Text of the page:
Jockey Bill Shoemaker with Horse of the Year Forego and his owner, Martha Gerry, in 1976. (Photo courtesy of Horsephotos.com)
Birthdate: August 19, 1931
Birthplace: Fabens, Texas
Family: divorced three times, daughter Amanda
Died: Oct. 12, 2003
Did a racehorse have a better friend?
At 4 feet 11 inches tall and 98 pounds, it didn’t look like Bill Shoemaker could muscle a few sacks of groceries, let alone control a head-strong Thoroughbred a dozen times his weight.
Still, Shoemaker personified that mysterious bond between horse and rider. He communicated with an innate light touch on the reins, coaxing the horse into the action, gentling it with his hands.
“Horses would run for him, and I've always wanted to know why,” legendary Hall of Famer jockey Eddie Arcaro said in an interview with Sports Illustrated. “Shoe got them to run without pushing them. He takes such light hold of a horse that he could probably ride with silk threads for reins.”
With those small and delicate hands, Shoemaker could make any horse settle and put any horse where he wanted. And boy, would they run when the pint-sized jockey said go. He rode 40,350 horses and won with 8,833 of them (a record at the time of his retirement). He won 11 Triple Crown races, 1,009 stakes races, ten national money titles and five times was the leading jockey by races won. Shoemaker was tagged the greatest athlete of his generation.
Billy Lee Shoemaker was born prematurely on a small cotton farm in Fabens, Texas in 1931. He weighed just one pound, 13 ounces, scarcely a hand’s length long. The doctor predicted that the premature baby would not survive the night. But his grandmother put him in a shoe box and warmed it in the kitchen stove to keep him alive. The homemade incubator launched the tiny baby into a life of defying the odds.
When his parents divorced, Shoemaker went to California to live with his father in El Monte, Calif. A wrestler in high school, he never lost a match but dropped out of school at age 14 to ride for $75 a month at a La Puente, Calif., horse ranch.
A bat-eared wisp of a kid, he rode 219 winners in his rookie season, second-most in the United States. In 1953, Shoemaker set the world record for most winners (485) in a year -- a mark that held up for two decades. He won purses of more than $123 million. Known for his even temperament, Shoe’s riding style of sitting almost still on a horse was emulated by generations of jockeys.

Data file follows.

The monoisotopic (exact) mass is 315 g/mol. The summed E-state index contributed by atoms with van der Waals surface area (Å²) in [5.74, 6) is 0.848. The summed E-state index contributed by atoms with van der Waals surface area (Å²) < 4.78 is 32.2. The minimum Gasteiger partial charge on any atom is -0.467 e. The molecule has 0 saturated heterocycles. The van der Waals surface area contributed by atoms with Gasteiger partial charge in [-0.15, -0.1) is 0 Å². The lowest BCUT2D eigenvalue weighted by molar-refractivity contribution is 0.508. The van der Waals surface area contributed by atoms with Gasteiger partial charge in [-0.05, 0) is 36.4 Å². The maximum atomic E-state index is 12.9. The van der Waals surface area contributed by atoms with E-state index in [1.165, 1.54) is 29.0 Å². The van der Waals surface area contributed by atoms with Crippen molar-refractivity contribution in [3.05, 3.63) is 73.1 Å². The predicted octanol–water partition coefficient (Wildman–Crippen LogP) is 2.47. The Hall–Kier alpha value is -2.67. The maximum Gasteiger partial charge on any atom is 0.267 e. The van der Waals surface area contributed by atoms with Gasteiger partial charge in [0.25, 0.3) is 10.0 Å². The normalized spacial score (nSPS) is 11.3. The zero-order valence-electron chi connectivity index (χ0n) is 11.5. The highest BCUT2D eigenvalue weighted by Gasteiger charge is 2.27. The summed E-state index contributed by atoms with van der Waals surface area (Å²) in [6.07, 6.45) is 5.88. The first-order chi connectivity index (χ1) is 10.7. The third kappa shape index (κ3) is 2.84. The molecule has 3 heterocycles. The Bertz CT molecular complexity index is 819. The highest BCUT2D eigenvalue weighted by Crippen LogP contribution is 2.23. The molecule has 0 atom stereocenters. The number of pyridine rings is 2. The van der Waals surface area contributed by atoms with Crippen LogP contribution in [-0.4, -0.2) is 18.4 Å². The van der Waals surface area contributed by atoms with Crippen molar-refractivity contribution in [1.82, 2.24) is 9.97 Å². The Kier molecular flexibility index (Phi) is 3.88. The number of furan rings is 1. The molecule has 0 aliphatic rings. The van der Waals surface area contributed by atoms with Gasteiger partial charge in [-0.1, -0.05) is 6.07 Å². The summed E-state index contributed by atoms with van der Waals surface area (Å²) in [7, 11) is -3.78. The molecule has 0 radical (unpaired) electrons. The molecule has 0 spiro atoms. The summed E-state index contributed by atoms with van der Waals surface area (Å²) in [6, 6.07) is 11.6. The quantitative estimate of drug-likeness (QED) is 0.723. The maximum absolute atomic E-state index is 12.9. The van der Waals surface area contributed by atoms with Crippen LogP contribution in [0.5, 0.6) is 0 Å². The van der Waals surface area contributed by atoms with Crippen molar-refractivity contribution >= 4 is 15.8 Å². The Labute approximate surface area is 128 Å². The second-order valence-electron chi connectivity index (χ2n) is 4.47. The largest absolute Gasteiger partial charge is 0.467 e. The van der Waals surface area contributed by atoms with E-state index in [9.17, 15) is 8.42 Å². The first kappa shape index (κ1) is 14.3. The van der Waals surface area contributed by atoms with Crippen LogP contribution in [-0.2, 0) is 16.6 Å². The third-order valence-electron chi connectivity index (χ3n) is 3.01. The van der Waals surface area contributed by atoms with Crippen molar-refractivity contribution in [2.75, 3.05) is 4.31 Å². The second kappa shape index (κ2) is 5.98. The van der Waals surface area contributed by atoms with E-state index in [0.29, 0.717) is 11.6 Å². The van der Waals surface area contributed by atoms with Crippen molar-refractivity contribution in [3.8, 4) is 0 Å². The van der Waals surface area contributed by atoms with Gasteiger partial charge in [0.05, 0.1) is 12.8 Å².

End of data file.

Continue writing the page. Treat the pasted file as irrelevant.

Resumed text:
He was equally as quiet when interviewed. In 1950, a Newsweek writer described the jockey as someone who "can make a whole conversation out of a nod."
Shoemaker's first Kentucky Derby victory came aboard Swaps in 1955. Two years later, his second Derby score was surely within his sights. Seemingly cruising to victory aboard Gallant Man, he mistook the sixteenth pole for the finish line, stood up in the stirrups and allowed Iron Liege to win by a nose.
Shoemaker didn't have any major injuries until he was well into his 40s. His luck deserted him when he took a frightening tumble on Bal Brush in a multi-horse pileup. A trailing horse stepped on his right thigh, shattering the bone. In a dramatic comeback 13 months later, Shoemaker returned to Santa Anita winning with each of his three mounts that day.
In 1986, at age 54, he became the oldest jockey to win a Kentucky Derby when he guided Ferdinand through a small opening on the rail in a ride considered his greatest ever.
A year after retiring to become a trainer Shoemaker lost control of his Ford Bronco and careened down a 50-foot embankment along a California highway on April 8, 1991. His spinal cord was severed and he was paralyzed with little or no movement below the armpits.
But after months of rehabilitation, the indomitable Shoemaker returned to horse training at Santa Anita using a mouth-controlled wheelchair. He retired in November 1997 with a record of 90 wins in 713 starts and $3,699,439 in earnings. He was the honorary chairman of the Paralysis Project, dedicated to improving spinal cord research and treatment, until shortly before his death at his Los Angeles home on October 12, 2003.
"The most important thing," he told an interviewer, "is don't ever, ever, ever give up. A few times I didn't think I was going to make it. But I never quit."